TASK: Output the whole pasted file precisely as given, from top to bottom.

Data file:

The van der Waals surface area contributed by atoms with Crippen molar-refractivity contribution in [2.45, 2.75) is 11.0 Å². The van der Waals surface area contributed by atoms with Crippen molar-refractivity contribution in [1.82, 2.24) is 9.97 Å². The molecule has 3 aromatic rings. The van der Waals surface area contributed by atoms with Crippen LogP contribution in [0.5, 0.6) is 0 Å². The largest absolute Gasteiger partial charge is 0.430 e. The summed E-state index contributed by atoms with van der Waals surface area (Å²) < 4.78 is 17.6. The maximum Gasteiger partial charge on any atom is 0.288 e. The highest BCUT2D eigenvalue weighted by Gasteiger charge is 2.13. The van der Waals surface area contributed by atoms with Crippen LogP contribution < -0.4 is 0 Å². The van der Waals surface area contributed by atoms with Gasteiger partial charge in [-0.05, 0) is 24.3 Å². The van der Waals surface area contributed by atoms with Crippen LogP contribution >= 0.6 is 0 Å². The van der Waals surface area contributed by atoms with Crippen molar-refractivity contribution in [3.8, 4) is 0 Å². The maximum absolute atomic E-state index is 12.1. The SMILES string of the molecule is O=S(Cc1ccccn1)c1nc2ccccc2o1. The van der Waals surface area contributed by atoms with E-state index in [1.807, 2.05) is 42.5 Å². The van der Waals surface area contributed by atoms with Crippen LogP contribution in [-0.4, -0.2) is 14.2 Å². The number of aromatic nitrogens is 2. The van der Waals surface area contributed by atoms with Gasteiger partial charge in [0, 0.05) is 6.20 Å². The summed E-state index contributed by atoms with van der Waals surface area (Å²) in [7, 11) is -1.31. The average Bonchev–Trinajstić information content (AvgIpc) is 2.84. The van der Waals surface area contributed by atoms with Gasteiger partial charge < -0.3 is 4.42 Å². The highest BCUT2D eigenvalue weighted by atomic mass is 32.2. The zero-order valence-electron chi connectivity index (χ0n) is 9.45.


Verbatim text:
The van der Waals surface area contributed by atoms with Crippen molar-refractivity contribution in [2.45, 2.75) is 11.0 Å². The van der Waals surface area contributed by atoms with Crippen molar-refractivity contribution in [1.82, 2.24) is 9.97 Å². The molecule has 3 aromatic rings. The van der Waals surface area contributed by atoms with Crippen LogP contribution in [0.5, 0.6) is 0 Å². The largest absolute Gasteiger partial charge is 0.430 e. The summed E-state index contributed by atoms with van der Waals surface area (Å²) < 4.78 is 17.6. The maximum Gasteiger partial charge on any atom is 0.288 e. The highest BCUT2D eigenvalue weighted by Gasteiger charge is 2.13. The van der Waals surface area contributed by atoms with Crippen LogP contribution < -0.4 is 0 Å². The van der Waals surface area contributed by atoms with Gasteiger partial charge in [-0.05, 0) is 24.3 Å². The van der Waals surface area contributed by atoms with Crippen LogP contribution >= 0.6 is 0 Å². The van der Waals surface area contributed by atoms with Crippen molar-refractivity contribution in [3.8, 4) is 0 Å². The maximum absolute atomic E-state index is 12.1. The SMILES string of the molecule is O=S(Cc1ccccn1)c1nc2ccccc2o1. The van der Waals surface area contributed by atoms with E-state index in [1.807, 2.05) is 42.5 Å². The van der Waals surface area contributed by atoms with Crippen LogP contribution in [-0.4, -0.2) is 14.2 Å². The number of aromatic nitrogens is 2. The van der Waals surface area contributed by atoms with Gasteiger partial charge in [0, 0.05) is 6.20 Å². The summed E-state index contributed by atoms with van der Waals surface area (Å²) in [7, 11) is -1.31. The average Bonchev–Trinajstić information content (AvgIpc) is 2.84. The van der Waals surface area contributed by atoms with Gasteiger partial charge < -0.3 is 4.42 Å². The highest BCUT2D eigenvalue weighted by atomic mass is 32.2. The zero-order valence-electron chi connectivity index (χ0n) is 9.45.